As the title topic asks, what is mSecure doing to prevent disasters like LastPass experienced? I think this would be a worthwhile Blog post entry.
As a long time user of mSecure, I sure would not like to see mSecure receive these kind of headlines: https://www.nytimes.com/2023/01/05/technology/personaltech/lastpass-breach-password-safety.html
I look forward to a reply.
Thank you for contacting us. While I'm not entirely sure how data is stored in LastPass, from what I've read, one of the big problems is that the data stored in their cloud system was only encrypted with the user's account password. Now I say this admitting I don't know their security model in full, I only know very little based on some articles I have read. If indeed the user's data was literally encrypted with only the user's account password, that could cause many problems for people with weaker passwords. The biggest problem is that a weak password can be cracked within minutes using a brute force attack.
The main differentiation between mSecure's and LastPass's security model is that mSecure does not encrypt the user's data with their account password. You can find more details about our security model here: mSecure’s Security Model - Secure by design
The short explanation of the article above is that the data stored in mSecure, both locally and in the cloud, is not secured with your account password. Instead, every account has what is known as an account key, which is a very long and totally random key. This key is used to encrypt your data and is never stored in your mSecure account or anywhere in our system. This, like LastPass claims for their system, is a "Zero Knowledge" architecture. In other words, we do not have the information to get access to any of the data stored in the mSecure Cloud, or anywhere else for that matter. The only one who has the information necessary to decrypt the data is the user who owns the account. The problem in LastPass's case is having zero knowledge about a weak password does not make a user's data secure from server breaches. Sure, the company doesn't know what key was used to encrypt the user's data, but the key is so weak that it only takes seconds or maybe a few minutes to successfully brute force attack the weak encryption.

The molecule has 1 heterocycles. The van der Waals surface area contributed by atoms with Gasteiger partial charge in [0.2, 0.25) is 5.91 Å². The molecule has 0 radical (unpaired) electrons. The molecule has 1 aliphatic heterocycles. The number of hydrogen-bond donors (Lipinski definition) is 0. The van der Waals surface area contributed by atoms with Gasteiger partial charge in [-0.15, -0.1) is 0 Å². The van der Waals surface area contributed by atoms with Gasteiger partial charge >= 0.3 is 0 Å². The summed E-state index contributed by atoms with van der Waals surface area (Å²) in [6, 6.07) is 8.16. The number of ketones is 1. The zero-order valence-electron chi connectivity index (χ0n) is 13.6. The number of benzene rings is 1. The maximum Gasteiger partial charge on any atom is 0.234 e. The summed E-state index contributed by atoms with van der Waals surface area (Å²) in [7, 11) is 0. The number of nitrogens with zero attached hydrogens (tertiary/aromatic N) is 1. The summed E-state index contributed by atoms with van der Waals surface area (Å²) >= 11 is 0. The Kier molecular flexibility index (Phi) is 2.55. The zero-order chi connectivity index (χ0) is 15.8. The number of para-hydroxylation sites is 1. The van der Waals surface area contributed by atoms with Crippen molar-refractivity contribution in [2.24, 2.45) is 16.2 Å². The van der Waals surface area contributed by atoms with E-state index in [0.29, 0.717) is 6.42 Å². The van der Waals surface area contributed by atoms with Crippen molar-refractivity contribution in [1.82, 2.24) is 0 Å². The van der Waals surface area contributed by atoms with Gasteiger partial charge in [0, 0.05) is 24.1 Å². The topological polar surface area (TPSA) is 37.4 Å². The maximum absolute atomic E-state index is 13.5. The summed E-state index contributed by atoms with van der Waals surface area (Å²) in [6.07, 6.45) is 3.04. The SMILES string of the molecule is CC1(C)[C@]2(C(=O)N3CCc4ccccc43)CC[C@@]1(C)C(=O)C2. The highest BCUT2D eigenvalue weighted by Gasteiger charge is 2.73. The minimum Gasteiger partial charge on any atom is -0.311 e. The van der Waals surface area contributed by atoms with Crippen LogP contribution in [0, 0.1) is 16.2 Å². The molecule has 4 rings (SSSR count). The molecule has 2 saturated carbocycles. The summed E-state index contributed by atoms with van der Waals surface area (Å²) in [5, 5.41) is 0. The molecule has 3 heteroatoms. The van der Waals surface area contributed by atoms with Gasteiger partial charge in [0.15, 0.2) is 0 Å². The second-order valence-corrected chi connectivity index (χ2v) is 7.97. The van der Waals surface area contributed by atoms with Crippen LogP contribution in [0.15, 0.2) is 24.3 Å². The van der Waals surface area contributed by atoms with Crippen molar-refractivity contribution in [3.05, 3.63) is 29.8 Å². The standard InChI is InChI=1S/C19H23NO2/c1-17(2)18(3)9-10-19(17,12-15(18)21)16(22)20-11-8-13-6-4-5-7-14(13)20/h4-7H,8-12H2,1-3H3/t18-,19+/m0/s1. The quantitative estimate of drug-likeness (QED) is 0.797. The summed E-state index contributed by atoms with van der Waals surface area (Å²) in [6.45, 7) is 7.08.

To guard against brute force attacks, rainbow tables, etc., the account key in mSecure is a totally random, computer generated key. It's incredibly strong and is not tied to the user's account password in any way. The account key is only delivered in an encrypted form when you first set up your account, so it is never sent in a readable, non-encrypted format. To respond directly to the LastPass breach, our system was created so that even if the mSecure Cloud was hacked, the data stored in it is impervious to brute force attacks. Not that we wouldn't notify our users (we would notify everyone), but if the data was stolen, there is realistically no way it could ever be used, because the encryption is as strong as it is. Even with the fastest of computers, it would take millions of years to figure out the encryption key through brute force. Since the keys are random and computer generated, rainbow tables have no effect on the security. The only way to break through the encryption, which is provided by AES-256, is to simply guess at it again and again until the data is decrypted. There are simply no shortcuts to readable data if you can't decipher the account key used to encrypt the data.